|Review: Satanized/Framferd/Plutonian Shore/Katari - Nocturnal Tyrants|
Label: Extreminal Productions
Year released: 2011
Genre: Black Metal
Review online: January 22, 2012
Reviewed by: Memnarch
Rated 1.5/5 (30%) (2 Votes)
Recently out on Turkish label Extreminal Productions, Nocturnal Tyrants, a split comprised of four up and coming black metal bands of various styles showcases the talent (or lack of) that these artists have to offer. Personally I have never really seen the point of split albums containing any more than two bands, they tend to lack any sort of continuity and end up feeling like some sort of half-assed promo, which is essentially what this feels like.
Satanized actually get things off to a brisk start, from Istanbul they bring to the table a style of Black Metal I've only really heard before in Saudi Arabian band Al-Namrood. The ethnic riffing weaves around Angramainyu's deep deathy gutturals and bolstered by an almost Melechesh-esque atmosphere, Satanized actually sound fairly sharp and promising if these two tracks are anything to go by, which is more than can be said for the next band, Framferd.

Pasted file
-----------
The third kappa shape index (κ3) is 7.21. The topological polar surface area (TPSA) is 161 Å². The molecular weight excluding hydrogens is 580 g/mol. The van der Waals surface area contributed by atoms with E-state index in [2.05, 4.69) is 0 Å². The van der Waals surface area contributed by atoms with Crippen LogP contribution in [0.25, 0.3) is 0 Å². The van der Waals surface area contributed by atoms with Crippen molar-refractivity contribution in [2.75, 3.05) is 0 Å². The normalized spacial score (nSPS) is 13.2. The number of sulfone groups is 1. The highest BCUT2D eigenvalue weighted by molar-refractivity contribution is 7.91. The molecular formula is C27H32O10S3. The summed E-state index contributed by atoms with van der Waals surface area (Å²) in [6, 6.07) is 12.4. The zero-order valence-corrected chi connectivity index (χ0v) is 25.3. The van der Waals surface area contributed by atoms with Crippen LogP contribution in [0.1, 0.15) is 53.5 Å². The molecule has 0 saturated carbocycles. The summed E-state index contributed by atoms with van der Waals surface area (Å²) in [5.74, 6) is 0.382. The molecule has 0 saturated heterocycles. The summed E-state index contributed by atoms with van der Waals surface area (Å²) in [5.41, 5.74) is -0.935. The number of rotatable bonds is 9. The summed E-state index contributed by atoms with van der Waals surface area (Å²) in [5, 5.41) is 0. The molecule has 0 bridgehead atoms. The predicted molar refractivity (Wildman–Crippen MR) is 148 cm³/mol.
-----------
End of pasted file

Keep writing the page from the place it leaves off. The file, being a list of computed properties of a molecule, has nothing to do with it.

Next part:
Out of Norway, the supposed ‘home' of black metal, you'd probably expect them to be rather more accomplished at this than their Peruvian or Turkish label mates. Far from it in fact, for their two tracks are the weakest on this release. If monotonous raw black metal with horribly uninspired thin guitar riffing is your thing, then fire away. Personally I prefer my black metal with a touch of imagination. Dragging along without ever remotely threatening an interesting riff, you can pass these guys up and not be too worried about missing anything.
Plutonian Shore thankfully raise the quality again with their brand of melodic black metal awash with keys that's not too far away from latter day Ancient or Swedish band Noctes. The drums are very muffled, though both songs contain some fantastic passages, especially "Lunar Rites" and its triumphant feeling to its guitar riffs. Along with Satanized, they're definitely the only two who show any promise and any potential longevity.
Katari don't fare much better than Framferd with their take on the raw end of the spectrum. The vocals are far too weak to have any impact for one, and the riffing thoroughly unremarkable for another, there's just nothing that stands out and would ever make me want to listen to them again.
In fairness, none of these bands are doing anything revolutionary, but they're all young enough and there's plenty of scope for improvement here, it's just that some have a lot more to build upon than others.
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